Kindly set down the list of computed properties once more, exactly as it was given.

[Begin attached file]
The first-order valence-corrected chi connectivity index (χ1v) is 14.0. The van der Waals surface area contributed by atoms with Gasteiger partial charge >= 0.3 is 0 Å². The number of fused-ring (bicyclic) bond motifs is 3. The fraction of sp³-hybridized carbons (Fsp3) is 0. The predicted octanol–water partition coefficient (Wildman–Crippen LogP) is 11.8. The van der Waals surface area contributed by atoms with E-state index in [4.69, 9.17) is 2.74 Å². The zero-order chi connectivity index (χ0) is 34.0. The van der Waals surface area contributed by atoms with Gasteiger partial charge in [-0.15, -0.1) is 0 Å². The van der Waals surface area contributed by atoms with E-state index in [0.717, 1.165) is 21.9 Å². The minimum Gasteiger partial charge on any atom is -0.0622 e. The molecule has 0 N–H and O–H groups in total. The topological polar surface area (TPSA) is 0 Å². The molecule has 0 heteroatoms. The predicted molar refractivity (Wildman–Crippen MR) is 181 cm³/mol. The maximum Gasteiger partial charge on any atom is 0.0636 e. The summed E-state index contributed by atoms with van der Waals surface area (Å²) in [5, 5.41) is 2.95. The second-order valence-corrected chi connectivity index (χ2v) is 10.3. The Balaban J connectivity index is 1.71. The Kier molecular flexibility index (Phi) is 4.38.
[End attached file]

The first-order valence-corrected chi connectivity index (χ1v) is 14.0. The van der Waals surface area contributed by atoms with Gasteiger partial charge >= 0.3 is 0 Å². The number of fused-ring (bicyclic) bond motifs is 3. The fraction of sp³-hybridized carbons (Fsp3) is 0. The predicted octanol–water partition coefficient (Wildman–Crippen LogP) is 11.8. The van der Waals surface area contributed by atoms with E-state index in [4.69, 9.17) is 2.74 Å². The zero-order chi connectivity index (χ0) is 34.0. The van der Waals surface area contributed by atoms with Gasteiger partial charge in [-0.15, -0.1) is 0 Å². The van der Waals surface area contributed by atoms with E-state index in [0.717, 1.165) is 21.9 Å². The minimum Gasteiger partial charge on any atom is -0.0622 e. The molecule has 0 N–H and O–H groups in total. The topological polar surface area (TPSA) is 0 Å². The molecule has 0 heteroatoms. The predicted molar refractivity (Wildman–Crippen MR) is 181 cm³/mol. The maximum Gasteiger partial charge on any atom is 0.0636 e. The summed E-state index contributed by atoms with van der Waals surface area (Å²) in [5, 5.41) is 2.95. The second-order valence-corrected chi connectivity index (χ2v) is 10.3. The Balaban J connectivity index is 1.71. The Kier molecular flexibility index (Phi) is 4.38.